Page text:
Director of liquor licensing Lanie Chopping steps in to Carnarvon liquor accord, cop shortage, safe house

Josh Zimmerman, Rebecca Le May and Jessica MoroneyMidwest Times
Racing and Gaming Minister Reece Whitby.
Camera IconRacing and Gaming Minister Reece Whitby. Credit: Kelsey Reid/The West Australian

Carnarvon’s so-called liquor accord has copped a second spray from the McGowan Government in less than 24 hours, with Racing and Gaming Minister Reece Whitby saying it “had every chance to do the right thing” before the director of liquor licensing was forced to step in.

Lanie Chopping on Wednesday revealed she was considering restrictions on alcohol sales in a bid to combat shockingly high rates of booze-fuelled domestic violence, crime and health problems — including deaths — in the Gascoyne town.

Premier Mark McGowan had accused the accord — a voluntary agreement between liquor stores, pubs, police, local authorities and the Department of Health to try to reduce harm caused by alcohol misuse — of being hastily convened before his recent visit with Mr Whitby.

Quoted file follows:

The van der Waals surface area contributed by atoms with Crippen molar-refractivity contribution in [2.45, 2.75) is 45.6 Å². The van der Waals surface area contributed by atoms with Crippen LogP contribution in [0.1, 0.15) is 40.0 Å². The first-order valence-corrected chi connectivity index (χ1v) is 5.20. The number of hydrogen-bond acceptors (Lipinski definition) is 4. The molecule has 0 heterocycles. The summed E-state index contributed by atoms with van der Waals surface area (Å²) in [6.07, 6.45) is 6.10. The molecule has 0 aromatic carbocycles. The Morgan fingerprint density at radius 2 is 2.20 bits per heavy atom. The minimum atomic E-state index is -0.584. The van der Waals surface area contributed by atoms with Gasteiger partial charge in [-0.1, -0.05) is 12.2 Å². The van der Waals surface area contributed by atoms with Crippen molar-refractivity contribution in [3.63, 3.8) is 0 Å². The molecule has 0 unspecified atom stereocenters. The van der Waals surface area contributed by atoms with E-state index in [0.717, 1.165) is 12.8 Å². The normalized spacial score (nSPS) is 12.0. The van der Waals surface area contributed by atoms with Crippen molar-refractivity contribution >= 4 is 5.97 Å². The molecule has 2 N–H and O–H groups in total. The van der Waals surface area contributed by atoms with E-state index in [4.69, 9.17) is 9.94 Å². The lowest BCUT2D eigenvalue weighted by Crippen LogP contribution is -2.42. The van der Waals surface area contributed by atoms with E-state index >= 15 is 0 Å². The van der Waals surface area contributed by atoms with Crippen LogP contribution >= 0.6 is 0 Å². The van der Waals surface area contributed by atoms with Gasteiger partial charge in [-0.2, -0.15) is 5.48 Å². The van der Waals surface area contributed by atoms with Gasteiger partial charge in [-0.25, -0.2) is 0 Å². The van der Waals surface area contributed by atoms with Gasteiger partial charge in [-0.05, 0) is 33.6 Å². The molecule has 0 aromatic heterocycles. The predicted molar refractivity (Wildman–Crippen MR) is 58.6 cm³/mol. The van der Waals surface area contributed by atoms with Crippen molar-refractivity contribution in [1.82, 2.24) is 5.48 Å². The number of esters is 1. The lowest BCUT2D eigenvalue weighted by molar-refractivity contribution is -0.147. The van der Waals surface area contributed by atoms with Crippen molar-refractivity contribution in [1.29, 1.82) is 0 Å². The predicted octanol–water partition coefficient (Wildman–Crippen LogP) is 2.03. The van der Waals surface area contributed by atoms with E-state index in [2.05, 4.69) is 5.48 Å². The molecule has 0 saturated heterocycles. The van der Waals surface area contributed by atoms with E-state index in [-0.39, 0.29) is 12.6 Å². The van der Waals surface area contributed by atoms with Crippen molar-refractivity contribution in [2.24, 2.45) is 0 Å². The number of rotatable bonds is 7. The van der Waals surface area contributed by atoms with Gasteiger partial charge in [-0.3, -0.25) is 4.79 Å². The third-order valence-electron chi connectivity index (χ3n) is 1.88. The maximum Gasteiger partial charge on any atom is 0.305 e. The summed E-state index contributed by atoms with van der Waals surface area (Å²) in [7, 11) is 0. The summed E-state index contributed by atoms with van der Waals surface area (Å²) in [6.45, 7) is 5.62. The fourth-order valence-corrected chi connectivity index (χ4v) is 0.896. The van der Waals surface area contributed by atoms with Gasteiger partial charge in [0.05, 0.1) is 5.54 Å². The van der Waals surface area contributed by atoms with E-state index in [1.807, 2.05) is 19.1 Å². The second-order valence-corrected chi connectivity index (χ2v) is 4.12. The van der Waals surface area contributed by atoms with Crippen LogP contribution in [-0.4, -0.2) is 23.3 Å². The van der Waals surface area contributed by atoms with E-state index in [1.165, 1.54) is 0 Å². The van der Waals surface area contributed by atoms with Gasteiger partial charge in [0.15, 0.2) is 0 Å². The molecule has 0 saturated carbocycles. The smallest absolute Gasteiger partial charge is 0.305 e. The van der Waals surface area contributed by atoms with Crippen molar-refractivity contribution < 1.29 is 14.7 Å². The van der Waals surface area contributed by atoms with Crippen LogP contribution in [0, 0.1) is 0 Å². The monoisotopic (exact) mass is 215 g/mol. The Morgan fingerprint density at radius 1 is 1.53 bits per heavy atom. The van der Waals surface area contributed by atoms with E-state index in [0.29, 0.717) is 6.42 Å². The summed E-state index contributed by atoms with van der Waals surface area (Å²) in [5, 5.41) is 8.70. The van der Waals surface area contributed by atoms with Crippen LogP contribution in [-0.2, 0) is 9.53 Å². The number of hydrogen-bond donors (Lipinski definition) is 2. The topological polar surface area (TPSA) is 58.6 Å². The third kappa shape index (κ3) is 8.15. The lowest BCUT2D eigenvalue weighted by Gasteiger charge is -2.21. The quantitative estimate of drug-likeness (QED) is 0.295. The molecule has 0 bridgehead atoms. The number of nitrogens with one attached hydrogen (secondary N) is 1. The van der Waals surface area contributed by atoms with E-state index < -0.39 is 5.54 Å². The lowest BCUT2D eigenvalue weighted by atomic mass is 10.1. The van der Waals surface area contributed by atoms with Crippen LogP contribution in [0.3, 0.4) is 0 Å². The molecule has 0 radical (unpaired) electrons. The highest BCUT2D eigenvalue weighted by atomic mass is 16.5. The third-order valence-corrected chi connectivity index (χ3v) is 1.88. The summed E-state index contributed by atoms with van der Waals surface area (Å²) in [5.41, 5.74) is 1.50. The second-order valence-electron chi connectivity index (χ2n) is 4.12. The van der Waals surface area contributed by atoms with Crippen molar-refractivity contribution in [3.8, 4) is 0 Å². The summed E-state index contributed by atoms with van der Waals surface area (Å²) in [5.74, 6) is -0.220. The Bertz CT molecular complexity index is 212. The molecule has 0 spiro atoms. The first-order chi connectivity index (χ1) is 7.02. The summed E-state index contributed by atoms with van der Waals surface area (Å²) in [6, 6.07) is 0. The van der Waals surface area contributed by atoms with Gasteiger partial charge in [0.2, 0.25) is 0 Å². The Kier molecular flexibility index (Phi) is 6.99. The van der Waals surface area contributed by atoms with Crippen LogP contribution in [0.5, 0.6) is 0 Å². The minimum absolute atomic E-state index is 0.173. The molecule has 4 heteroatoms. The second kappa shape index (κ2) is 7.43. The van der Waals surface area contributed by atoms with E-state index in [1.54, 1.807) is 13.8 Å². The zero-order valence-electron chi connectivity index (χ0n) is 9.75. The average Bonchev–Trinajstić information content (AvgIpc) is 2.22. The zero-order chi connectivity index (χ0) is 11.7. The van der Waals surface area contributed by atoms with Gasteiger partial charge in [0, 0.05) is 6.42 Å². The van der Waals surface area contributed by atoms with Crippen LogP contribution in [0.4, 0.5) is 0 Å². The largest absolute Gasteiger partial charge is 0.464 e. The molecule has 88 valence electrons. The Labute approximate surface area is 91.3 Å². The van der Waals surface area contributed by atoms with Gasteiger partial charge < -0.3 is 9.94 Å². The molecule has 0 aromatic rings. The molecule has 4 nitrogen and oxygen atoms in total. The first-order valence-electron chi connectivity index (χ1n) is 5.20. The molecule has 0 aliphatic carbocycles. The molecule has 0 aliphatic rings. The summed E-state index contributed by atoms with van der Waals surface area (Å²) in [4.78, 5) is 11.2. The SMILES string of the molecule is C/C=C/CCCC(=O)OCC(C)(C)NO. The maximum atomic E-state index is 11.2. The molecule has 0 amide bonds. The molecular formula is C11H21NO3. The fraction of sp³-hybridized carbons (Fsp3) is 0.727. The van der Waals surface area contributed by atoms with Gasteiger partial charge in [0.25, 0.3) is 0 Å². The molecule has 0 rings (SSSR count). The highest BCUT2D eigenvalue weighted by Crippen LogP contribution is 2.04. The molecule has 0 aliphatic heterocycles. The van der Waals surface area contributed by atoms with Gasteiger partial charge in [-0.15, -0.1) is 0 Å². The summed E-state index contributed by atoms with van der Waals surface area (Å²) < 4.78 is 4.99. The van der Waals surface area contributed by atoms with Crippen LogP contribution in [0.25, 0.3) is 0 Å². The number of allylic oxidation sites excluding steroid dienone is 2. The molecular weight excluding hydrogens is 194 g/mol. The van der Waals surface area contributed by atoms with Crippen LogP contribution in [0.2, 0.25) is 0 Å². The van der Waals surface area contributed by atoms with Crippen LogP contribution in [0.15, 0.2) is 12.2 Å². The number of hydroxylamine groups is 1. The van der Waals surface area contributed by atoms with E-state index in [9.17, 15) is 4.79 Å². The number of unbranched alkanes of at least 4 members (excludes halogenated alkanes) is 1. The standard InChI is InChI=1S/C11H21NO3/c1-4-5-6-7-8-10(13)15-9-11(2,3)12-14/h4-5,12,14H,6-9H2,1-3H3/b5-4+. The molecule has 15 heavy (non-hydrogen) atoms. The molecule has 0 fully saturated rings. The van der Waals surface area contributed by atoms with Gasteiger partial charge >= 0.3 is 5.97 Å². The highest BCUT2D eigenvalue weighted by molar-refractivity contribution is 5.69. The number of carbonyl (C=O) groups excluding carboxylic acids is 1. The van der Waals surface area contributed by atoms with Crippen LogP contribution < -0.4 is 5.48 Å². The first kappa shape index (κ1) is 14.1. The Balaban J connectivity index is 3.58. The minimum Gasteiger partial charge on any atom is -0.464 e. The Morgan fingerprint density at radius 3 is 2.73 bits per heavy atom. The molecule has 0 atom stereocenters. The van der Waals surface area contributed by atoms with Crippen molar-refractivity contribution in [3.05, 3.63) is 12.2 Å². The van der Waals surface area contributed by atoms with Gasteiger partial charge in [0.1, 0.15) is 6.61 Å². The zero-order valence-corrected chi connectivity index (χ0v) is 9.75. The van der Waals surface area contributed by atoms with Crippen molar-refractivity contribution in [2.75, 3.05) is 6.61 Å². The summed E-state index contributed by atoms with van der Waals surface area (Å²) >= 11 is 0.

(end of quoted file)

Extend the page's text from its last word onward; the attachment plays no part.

The minister said he sat in on an accord meeting, “asked them what they need to fix the problems . . . and not one member spoke up with any ideas or suggestions”.

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“It was crickets,” Mr Whitby told reporters on Thursday.

Racing and Gaming Minister Reece Whitby addresses the media regarding the Perth Casino Royal Commission.
Camera IconRacing and Gaming Minister Reece Whitby addresses the media regarding the Perth Casino Royal Commission. Credit: Kelsey Reid/The West Australian

“I’m not surprised the director of liquor licensing stepped in . . . the best they could do was to come up with a suggestion of a very light touch, very weakened and ineffective restrictions — they couldn’t even agree on that.”

A member of the accord, Al’s Liquor Bottlemart manager Nathan Condo told the Geraldton Guardian members didn’t speak out at the “intimidating” meeting in fear of their business being singled out.